Cape Town, South Africa, residents refill water bottles at Newlands Spring on January 31, 2018, amid diminishing water supplies. By 2030, global demand for fresh water will exceed supply by 40 percent, United Nations estimates say. Morgana Wingard/Getty Images

He said there are some patents for technology that involves wrapping icebergs in materials that reflect the sun to prevent this from happening. Meanwhile, Polewater has developed a solution that involves water bags.

"So basically you let the sun do all of the work of melting an iceberg and collect the water into these mobile bags that float on top of the ocean," Birkhold said. "Then you can use these mobile bags to drag them to wherever you need. I think this is a better solution."

One aspect of this practice that concerns Birkhold is that there are no laws regulating who gets to own an iceberg once it reaches the high seas.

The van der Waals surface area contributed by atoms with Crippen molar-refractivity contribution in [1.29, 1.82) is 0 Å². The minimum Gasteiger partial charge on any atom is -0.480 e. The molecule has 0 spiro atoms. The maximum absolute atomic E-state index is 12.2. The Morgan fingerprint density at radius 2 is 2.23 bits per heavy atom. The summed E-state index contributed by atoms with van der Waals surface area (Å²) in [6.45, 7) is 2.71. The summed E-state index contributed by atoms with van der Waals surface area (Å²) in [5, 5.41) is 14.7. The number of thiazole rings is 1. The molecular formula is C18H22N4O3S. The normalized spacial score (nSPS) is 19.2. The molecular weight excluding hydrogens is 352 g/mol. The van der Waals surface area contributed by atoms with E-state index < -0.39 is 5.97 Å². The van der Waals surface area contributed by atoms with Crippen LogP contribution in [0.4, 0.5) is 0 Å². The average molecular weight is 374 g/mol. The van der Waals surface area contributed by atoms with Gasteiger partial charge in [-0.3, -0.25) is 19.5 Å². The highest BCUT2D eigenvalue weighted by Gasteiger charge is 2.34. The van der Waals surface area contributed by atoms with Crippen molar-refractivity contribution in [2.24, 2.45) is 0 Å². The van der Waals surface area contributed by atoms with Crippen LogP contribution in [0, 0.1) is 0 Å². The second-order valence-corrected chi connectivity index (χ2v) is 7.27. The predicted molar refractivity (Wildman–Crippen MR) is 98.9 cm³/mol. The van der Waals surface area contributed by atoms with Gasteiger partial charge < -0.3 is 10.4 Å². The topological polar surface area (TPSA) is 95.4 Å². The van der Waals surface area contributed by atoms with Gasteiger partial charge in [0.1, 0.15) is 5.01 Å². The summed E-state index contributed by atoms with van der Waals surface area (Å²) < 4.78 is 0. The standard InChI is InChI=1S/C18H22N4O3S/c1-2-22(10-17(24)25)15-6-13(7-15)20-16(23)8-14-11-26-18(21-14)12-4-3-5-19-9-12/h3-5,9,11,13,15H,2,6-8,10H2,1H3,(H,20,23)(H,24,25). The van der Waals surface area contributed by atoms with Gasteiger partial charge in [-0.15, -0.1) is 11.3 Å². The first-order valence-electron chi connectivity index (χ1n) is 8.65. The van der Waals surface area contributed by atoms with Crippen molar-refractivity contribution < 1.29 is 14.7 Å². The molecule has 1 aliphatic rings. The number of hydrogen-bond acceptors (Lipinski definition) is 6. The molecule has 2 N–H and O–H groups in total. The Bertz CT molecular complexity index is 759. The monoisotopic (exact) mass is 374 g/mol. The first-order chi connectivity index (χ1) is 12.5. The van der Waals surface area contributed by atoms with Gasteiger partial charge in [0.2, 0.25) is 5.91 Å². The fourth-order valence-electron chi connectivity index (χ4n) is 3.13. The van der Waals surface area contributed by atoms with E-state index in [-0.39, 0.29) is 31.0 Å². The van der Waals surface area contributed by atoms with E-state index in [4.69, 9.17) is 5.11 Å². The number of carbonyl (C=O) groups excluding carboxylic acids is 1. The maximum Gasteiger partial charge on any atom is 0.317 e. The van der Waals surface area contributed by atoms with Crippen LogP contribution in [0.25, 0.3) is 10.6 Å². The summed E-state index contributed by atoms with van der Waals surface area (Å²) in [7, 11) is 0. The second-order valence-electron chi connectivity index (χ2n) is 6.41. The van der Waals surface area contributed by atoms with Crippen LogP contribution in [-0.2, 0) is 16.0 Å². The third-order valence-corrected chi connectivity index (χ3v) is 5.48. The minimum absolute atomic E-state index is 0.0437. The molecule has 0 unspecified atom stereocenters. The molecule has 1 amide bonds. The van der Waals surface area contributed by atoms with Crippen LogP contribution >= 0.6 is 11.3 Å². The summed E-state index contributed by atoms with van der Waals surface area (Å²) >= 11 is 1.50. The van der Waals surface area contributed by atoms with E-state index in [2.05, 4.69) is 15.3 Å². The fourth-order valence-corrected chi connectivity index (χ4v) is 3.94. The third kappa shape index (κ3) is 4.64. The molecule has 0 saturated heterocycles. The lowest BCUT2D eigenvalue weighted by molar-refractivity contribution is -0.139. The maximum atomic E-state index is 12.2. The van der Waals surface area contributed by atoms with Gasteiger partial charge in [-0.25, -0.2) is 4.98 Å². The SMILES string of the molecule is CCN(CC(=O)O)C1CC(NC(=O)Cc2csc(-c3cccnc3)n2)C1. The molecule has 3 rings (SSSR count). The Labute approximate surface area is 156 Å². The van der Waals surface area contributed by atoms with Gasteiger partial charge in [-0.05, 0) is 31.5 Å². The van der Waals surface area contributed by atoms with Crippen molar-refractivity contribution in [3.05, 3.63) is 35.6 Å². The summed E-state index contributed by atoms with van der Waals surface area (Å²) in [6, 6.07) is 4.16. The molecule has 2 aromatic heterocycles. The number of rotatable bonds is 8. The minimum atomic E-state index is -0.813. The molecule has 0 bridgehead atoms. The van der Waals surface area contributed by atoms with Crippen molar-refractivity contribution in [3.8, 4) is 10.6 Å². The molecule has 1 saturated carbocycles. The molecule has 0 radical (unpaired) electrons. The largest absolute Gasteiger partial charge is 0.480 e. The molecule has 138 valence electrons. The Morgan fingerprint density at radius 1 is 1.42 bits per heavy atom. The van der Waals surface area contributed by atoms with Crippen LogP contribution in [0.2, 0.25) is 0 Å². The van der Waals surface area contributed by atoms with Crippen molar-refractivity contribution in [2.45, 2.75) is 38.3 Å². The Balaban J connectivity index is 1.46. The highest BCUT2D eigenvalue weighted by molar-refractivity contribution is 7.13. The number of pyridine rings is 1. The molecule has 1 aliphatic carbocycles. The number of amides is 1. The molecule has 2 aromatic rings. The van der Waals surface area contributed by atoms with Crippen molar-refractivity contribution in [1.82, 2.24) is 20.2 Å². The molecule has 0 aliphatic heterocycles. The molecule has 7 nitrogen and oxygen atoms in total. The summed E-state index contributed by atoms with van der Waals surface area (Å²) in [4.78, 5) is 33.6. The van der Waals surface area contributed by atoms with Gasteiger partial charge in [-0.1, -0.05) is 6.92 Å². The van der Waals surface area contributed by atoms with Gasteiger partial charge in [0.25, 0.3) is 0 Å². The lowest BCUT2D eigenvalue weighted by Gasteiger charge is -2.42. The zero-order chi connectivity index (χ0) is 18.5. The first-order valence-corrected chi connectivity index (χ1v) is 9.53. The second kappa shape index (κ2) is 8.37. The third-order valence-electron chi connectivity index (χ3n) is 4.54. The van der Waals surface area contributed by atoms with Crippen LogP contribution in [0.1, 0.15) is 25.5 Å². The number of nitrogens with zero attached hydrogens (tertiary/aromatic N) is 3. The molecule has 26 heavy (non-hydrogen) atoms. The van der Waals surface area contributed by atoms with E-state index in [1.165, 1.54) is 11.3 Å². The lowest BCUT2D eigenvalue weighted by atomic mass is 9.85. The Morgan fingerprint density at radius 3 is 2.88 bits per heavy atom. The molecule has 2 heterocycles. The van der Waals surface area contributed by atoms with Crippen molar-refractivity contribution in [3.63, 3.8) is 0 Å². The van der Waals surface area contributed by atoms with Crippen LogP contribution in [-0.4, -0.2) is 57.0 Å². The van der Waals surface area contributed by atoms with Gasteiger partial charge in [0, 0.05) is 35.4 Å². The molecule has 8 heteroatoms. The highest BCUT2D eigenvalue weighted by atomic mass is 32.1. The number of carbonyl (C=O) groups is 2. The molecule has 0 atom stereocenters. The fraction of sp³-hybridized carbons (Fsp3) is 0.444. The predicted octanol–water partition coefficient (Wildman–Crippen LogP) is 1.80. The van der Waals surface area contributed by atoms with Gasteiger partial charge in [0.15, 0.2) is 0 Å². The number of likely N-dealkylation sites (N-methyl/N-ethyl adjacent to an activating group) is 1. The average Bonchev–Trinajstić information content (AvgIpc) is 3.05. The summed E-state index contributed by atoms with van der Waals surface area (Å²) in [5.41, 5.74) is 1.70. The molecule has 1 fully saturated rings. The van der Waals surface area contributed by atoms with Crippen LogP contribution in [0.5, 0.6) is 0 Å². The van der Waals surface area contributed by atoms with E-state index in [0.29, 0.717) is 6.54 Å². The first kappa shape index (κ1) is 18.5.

"In theory, everyone in the world owns the resources in the high seas, right? You can go in the middle of the Atlantic Ocean, catch a fish and no one's going to stop you," he said.

"Icebergs in the high seas are considered res nullius objects, so 'no one's thing' if you're a lawyer. Typically, what happens to these res nullius objects is countries or corporations with deep pockets go collect these resources and use them for themselves without thinking about who's in dire need of these resources," he said.

Aside from the legal, ethical and technological questions that towing icebergs raises, there are some potential environmental drawbacks. Dragging huge icebergs around the world is going to create large amounts of carbon emissions. In addition, icebergs also have an ecological role—for example, they release minerals that feed phytoplankton (which are food for zooplankton) that are then eaten by larger creatures like whales. Furthermore, icebergs play a role in carbon sequestration.